Current Issue #488

Film Review:
The Vigil

Writer/director Keith Thomas’ feature début is a creepy, specifically Jewish-themed horror thriller that uses a restricted budget and location for near-maximum eeriness.

Toplining a finely understated performance from the prolific but unfamiliar Dave Davis, it’s a study of faith and its loss, and although there’s an effective jump-scare or two, the tone is mostly pensive and unsettling.

Yakov Ronen (Davis) has turned his back on the religious community of Brooklyn’s Hassidic ‘Boro’ Park, and as he’s introduced taking part in a trauma support group, we know that something terrible has happened. Yakov is approached by rabbi Reb Shulem (Menashe Lustig) and asked, at length, to be a ‘shomer’, an important (and in this instance paid) position where he will ‘sit the vigil’ for the night and watch over a recently-deceased local.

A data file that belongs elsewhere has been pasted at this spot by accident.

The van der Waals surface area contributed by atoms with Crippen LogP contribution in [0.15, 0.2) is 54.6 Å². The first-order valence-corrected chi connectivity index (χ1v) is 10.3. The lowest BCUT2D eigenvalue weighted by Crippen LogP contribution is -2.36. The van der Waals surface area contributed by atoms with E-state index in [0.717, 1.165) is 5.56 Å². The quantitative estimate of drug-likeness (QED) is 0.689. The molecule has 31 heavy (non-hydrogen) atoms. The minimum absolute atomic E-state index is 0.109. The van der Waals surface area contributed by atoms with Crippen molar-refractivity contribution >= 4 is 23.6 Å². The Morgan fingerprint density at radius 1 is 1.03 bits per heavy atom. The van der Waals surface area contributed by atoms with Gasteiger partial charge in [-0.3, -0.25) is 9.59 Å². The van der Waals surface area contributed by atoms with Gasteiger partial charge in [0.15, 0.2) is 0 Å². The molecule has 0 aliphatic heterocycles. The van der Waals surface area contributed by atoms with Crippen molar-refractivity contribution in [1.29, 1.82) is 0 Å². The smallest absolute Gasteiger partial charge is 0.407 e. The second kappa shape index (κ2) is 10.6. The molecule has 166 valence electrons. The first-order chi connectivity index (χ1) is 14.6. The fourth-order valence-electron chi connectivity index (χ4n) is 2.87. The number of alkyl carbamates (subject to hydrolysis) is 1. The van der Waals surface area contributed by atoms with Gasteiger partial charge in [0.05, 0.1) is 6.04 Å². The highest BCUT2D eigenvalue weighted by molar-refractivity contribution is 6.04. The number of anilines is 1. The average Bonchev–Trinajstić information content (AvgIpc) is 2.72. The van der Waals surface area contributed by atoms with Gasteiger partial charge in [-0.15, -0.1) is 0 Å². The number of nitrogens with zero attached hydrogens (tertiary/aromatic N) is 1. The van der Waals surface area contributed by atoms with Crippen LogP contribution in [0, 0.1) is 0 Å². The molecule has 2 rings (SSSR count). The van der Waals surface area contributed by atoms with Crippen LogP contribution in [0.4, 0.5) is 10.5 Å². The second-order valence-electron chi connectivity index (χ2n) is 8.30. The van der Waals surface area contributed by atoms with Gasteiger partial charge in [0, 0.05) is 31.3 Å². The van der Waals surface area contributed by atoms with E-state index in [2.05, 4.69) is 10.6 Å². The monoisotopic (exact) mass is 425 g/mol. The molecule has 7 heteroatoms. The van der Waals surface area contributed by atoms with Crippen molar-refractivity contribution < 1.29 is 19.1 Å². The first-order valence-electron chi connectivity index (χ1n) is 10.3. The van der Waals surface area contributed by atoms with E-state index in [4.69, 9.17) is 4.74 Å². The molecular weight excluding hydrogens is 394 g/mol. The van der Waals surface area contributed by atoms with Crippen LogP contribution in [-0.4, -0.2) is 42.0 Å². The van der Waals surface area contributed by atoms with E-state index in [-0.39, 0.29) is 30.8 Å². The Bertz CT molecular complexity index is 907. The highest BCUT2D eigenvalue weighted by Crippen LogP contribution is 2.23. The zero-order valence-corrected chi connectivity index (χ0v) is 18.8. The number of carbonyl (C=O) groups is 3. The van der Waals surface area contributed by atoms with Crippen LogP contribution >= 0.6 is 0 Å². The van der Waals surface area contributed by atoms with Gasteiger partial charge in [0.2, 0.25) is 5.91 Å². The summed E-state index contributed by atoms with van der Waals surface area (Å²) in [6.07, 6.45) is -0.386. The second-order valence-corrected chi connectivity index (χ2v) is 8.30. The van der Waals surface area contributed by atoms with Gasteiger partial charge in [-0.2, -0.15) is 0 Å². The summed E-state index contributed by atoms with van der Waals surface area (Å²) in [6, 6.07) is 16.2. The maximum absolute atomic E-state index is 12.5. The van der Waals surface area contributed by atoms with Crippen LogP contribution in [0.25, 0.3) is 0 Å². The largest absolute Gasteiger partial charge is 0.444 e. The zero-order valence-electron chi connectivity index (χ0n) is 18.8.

Yakov is informed that the elderly man was a Holocaust survivor and reassured that the widow, Mrs. Litvak (Lynn Cohen), will probably sleep all night, so he starts out listening to music, searching online for tips on how to talk to women, and dozing. However, he’s rudely awoken, and finds himself gradually aware that he’s being persecuted by a malevolent spirit that’s taking advantage of his guilt and remorse, in much the same way that the demon in The Exorcist tormented the similarly emotionally-devastated Father Karras.

Modern technology plays a major part here, and it sits rather uneasily with the old, Orthodox ways: Yakov’s mobile phone is used to record something sinister as he sleeps; Mrs. Litvak somehow tries to communicate a warning message from an old video; and there’s a wonderfully simple and freaky trick involving call-waiting, which terrifies our doubting hero.

And, like the best horror stories, this is less about the lurking dybbuk (look it up) and the supernatural horrors it brings, and more about our fears and frailties. And the pain that not only lingers in poor Yakov’s heart, but also echoes through time and across generations.

Now that’s scary.

Reviewer Rating

The Vigil (MA) is in cinemas now

DM Bradley

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